Austrade staff blindsided, a clanger from Hendo and Emirates brutal cuts. Plus other tips and murmurs from the Crikey bunker.
Aviation watch Last week Emirates slashed around 8000 jobs, on top of several hundred in the previous couple of weeks. According to one insider in the company’s crews, it wasn’t just the size of the cuts that’s hurt, but the way the airline went about it.
We’ve been told the Emirates HR department developed an algorithm which was used to comb the employee database looking for staff with families and other costs to the company. According to the tipster, employees “with three kids, with kids in secondary education” were targeted ” because “the company pays for their tuition, medical, dental, housing allowance for a family etc”. We understand that from that pool the cuts were randomly administered.
A fair trade? Trade Minister Simon Birmingham quietly announced on Friday that Australian Trade and Investment Commission (Austrade) chief executive officer Stephanie Fahey was stepping down.
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We hear that Austrade staff were perplexed by the sudden decision, and not particularly happy with the level of clarity around the move — which appears to have been announced to them the same day as it was to us. Staff were apparently told Fahey was leaving “within seven days … for some other role in government”. The whole thing “shocked a lot of folk,” our tipster tells us.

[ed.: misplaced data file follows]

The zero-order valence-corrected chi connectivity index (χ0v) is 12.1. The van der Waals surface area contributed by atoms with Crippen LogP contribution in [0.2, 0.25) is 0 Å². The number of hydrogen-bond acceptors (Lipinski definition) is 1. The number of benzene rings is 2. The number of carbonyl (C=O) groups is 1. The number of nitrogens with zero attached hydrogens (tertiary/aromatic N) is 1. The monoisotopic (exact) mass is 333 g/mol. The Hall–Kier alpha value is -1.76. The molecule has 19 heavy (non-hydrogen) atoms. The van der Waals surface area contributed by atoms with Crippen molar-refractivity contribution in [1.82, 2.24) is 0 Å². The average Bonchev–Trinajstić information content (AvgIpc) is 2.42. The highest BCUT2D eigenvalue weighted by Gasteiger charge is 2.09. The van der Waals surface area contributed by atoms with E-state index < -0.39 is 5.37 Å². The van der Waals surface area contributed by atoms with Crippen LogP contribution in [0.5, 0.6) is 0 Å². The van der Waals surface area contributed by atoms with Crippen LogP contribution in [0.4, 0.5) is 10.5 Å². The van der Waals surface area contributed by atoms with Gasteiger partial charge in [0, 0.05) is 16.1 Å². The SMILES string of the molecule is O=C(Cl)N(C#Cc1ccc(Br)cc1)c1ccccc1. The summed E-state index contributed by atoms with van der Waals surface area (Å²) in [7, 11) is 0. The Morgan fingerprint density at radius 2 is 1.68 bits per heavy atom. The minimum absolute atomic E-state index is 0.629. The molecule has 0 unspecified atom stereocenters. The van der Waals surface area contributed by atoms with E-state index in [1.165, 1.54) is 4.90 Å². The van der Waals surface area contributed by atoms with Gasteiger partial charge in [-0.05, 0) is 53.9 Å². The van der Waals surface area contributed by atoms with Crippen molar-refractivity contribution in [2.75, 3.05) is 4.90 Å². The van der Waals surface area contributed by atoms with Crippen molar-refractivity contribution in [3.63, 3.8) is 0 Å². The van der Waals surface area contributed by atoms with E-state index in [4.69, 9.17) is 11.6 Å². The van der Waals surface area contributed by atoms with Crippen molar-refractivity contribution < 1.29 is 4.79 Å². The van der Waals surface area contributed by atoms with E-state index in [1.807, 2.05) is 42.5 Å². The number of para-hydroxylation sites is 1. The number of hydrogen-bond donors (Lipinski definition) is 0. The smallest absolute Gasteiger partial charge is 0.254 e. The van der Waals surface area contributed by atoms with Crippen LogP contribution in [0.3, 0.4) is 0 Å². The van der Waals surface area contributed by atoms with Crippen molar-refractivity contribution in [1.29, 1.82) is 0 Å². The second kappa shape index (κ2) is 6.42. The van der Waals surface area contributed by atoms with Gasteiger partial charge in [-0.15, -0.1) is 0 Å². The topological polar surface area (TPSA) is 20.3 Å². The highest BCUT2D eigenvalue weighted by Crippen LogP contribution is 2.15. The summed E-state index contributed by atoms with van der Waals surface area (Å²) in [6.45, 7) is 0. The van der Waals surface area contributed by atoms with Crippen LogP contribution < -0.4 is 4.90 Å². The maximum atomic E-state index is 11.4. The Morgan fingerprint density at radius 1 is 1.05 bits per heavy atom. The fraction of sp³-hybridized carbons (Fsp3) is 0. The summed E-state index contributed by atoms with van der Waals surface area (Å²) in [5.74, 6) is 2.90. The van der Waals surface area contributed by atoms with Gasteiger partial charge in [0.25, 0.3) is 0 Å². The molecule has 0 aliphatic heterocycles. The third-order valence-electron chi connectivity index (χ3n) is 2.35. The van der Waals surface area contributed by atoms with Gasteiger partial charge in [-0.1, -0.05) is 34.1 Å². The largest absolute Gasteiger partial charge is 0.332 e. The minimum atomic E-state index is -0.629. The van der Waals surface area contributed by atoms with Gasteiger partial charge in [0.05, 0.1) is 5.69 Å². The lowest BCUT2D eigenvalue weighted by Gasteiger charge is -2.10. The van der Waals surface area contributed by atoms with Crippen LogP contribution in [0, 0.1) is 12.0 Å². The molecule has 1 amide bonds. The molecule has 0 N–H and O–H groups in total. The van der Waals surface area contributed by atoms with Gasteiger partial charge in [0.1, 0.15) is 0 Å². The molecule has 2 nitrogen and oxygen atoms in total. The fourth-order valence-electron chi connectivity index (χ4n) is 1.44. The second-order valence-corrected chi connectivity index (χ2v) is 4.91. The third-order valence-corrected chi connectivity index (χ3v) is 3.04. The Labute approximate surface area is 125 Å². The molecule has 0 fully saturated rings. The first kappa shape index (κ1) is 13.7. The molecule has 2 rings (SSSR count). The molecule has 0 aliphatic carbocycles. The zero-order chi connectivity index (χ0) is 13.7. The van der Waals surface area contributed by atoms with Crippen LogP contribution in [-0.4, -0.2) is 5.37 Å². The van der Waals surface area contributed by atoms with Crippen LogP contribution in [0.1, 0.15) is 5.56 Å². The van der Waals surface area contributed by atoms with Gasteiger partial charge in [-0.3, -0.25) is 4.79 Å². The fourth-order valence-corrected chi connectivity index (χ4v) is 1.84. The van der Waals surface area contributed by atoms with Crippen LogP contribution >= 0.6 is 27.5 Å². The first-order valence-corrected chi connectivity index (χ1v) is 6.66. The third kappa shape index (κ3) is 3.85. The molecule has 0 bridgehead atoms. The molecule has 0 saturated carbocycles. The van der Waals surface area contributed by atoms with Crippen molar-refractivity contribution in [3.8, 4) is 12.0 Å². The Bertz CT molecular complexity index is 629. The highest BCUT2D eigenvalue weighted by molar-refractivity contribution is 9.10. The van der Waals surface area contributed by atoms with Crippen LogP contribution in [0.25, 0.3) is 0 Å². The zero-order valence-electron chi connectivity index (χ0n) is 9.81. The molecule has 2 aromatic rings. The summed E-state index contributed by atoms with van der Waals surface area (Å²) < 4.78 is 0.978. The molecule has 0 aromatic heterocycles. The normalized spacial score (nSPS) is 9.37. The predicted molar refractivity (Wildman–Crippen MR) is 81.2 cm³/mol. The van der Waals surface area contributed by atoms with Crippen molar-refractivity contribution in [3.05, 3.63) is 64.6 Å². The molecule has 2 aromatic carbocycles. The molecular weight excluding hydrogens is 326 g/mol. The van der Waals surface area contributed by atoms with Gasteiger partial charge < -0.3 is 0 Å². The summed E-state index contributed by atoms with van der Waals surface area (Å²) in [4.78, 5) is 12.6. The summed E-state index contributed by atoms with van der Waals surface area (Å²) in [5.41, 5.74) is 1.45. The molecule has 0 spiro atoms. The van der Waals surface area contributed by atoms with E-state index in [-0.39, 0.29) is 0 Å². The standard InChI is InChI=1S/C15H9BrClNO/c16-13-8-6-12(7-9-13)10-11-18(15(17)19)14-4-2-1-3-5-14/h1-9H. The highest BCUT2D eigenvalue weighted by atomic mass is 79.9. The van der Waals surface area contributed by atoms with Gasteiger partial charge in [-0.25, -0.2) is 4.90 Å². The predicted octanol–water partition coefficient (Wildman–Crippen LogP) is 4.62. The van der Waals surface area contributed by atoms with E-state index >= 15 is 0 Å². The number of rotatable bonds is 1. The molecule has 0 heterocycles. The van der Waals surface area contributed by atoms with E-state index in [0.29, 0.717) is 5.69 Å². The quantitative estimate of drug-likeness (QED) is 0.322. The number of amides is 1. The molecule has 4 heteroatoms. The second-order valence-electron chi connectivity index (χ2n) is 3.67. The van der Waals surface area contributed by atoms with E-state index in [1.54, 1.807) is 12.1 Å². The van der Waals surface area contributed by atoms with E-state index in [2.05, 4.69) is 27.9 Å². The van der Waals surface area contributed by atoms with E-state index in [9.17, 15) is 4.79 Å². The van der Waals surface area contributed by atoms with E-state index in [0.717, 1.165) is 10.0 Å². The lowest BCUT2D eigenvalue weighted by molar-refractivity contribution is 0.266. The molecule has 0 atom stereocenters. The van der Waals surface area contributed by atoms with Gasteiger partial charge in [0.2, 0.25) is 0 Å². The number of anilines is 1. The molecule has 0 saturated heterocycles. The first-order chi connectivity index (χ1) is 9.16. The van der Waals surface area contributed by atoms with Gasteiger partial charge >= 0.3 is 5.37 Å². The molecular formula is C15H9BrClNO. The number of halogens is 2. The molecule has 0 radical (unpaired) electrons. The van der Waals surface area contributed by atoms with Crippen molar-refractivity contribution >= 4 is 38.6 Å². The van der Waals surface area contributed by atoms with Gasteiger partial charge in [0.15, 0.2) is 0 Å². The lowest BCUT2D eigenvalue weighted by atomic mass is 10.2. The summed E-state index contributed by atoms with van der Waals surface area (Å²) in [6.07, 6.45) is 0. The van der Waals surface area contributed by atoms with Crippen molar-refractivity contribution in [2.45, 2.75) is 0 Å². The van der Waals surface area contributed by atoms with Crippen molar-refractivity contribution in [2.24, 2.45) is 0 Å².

Arndt you going to use spell check? Bettina Arndt, protector of the real victims — men “driven” to murder their wives and children in the most horrifying way imaginable — has some thoughts on the recent Order of Australia controversy.
A tipster, reading Arndt’s newsletter so we don’t have to, sent us the following passage where Arndt argues it was hypocritical for Labor, having attacked her when she got her gong, to stay silent on Mike Carlton. At least, we think she means Carlton. It’s spelled Charlton almost the whole way through:
Unless she means 93-year-old inaugural Four Corners host Michael Charlton? But we checked, and there’s nothing on Wikipedia about Charlton telling people on Twitter to go fuck themselves.
Crisis, what crisis? There is no denying these are horrifying times for airlines, as a tipster — Tony Wheeler, co-founder of Lonely Planet guidebooks, which feel like ancient runes in these times — has starkly demonstrated.
Given the limited travel options, he decided to go for an outing to Melbourne’s airport at Tullamarine, surveying the wreckage of blank arrival and departure boards, and planes with no passengers.
Waiting for Hendo. Columnist, dog lover, defender of the faith and curmudgeonly snowman-come-to-life Gerard Henderson is a bit of a pedant. So, it was very surprising to see him drop a clanger about his proprietor Rupert Murdoch in The Weekend Australian.
Gerard declared that, “Fox News is owned by Rupert Murdoch”. Well, it may feel like that, but it’s not quite so. Fox is certainly controlled by Murdoch. But Fox News is owned by Fox Corp which is only 15% owned by Murdoch and his six children. When contacted about the mistake over the weekend by Crikey founder Stephen Mayne, Gerard emailed back: “Unlike the ABC I correct any errors. I was thinking of the Murdoch entity but will correct in most suitable way.”
But as of 10.30 this morning, the online version had still not been corrected and Mayne’s comment on the column pointing out the error still hadn’t been published along with the 263 other comments. Free speech anyone? Not when it comes to material published about the Murdoch family on their own platforms.